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# shift operator on byte

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hi all,
there is a small piece of code
byte b = -4;
b=(byte)(b>>>2)
i fail to undestand that can shift operators be applied on byte type and how the output will come???

srijan

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Originally posted by srijan sharma:
hi all,
there is a small piece of code
byte b = -4;
b=(byte)(b>>>2)
i fail to undestand that can shift operators be applied on byte type and how the output will come???

srijan

Hello Srijan,
Let see if I can make sense of this. Here what we all learn:
<< - means shifting left, filling with zero from the right.<br /> >> - means shifting right, propagating the sign bit from the left.
>>> - means shifting right, filling with zero from the left.
With that, we expect a >>> unsigned-right-shift operator would change negative sign into positive. And -4 >>> 2 would be equal to 1.
However if -4 is a value of a byte or a short, the answer would be -1 ... What happens? The sign is still negative!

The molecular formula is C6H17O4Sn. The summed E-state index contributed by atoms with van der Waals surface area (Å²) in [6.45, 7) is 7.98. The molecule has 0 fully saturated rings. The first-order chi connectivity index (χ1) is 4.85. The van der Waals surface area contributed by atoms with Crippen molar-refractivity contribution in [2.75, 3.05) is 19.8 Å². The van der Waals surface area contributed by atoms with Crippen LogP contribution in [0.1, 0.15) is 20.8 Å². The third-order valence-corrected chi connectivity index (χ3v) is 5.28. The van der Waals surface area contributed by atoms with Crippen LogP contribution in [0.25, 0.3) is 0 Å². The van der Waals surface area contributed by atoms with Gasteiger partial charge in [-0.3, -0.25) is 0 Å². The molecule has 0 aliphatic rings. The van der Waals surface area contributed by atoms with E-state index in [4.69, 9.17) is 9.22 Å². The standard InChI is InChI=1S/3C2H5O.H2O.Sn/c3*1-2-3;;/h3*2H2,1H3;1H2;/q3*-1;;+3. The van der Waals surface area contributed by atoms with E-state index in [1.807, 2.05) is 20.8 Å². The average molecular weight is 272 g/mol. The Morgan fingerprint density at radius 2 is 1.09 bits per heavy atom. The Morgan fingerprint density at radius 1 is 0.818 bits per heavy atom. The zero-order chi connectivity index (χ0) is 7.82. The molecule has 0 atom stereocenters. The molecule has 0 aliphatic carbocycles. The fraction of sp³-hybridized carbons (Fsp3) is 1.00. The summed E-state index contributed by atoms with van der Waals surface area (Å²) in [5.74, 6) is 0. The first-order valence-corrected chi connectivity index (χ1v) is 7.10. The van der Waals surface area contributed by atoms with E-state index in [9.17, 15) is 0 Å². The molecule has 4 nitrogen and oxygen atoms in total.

Here is what I think happens, please correct me if I am wrong. First, b will be widen to an int. Therefore -4 has the following form:
11111111111111111111111111111100
Now b>>>2 will yield this
00111111111111111111111111111111
Then you cast it into a byte, so this is what you get
11111111
And that is -1

Now try this code:
short s = -4;
s >>>= 2;
Well, again the answer is -1 because if you take the last 16 bits of the following pattern
00111111111111111111111111111111
you will get
1111111111111111
and that is a -1 too.
However with this code:
int i = -4;
i >>>= 2;
you will get 1073741823
and that is 00111111111111111111111111111111
Can you guess the answers of the following code for b,s, and i?
byte b = -4;
short s = -4;
int i = -4;
b >>>= 30; s >>>= 30; i >>>= 30;
Your guesses are right; They all yield 3. Well they all change sign and that is the magic.
What do you think? Does that explain it?
Lam

[This message has been edited by Lam Thai (edited April 20, 2001).]

srijan sharma
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hi
thanks for the reply. but is that true that the exam would be having a question on shift operators or byte operators.
also do we need to do and ,or xor operation for the exam.
i am planning to appear for the exam in july
regards
srijan

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hi
as lam thai said is partly correct,
i.e widening to integer is correct one.
in general a -ve number is stored in 2's complement form and the sign bit is represented as one. which is the most significant bit. in our case the the 2's comp of -4 is represented as 100 and with msb with 1. it means the 32 bit is the msb which is one. as u know with unsigned right shift zeros are filled from the left side as bits are shifted to right side. so the -4>>>2 will gets u 1*2 to the power of 30. which gives the result for you.
thankyou
srinivas
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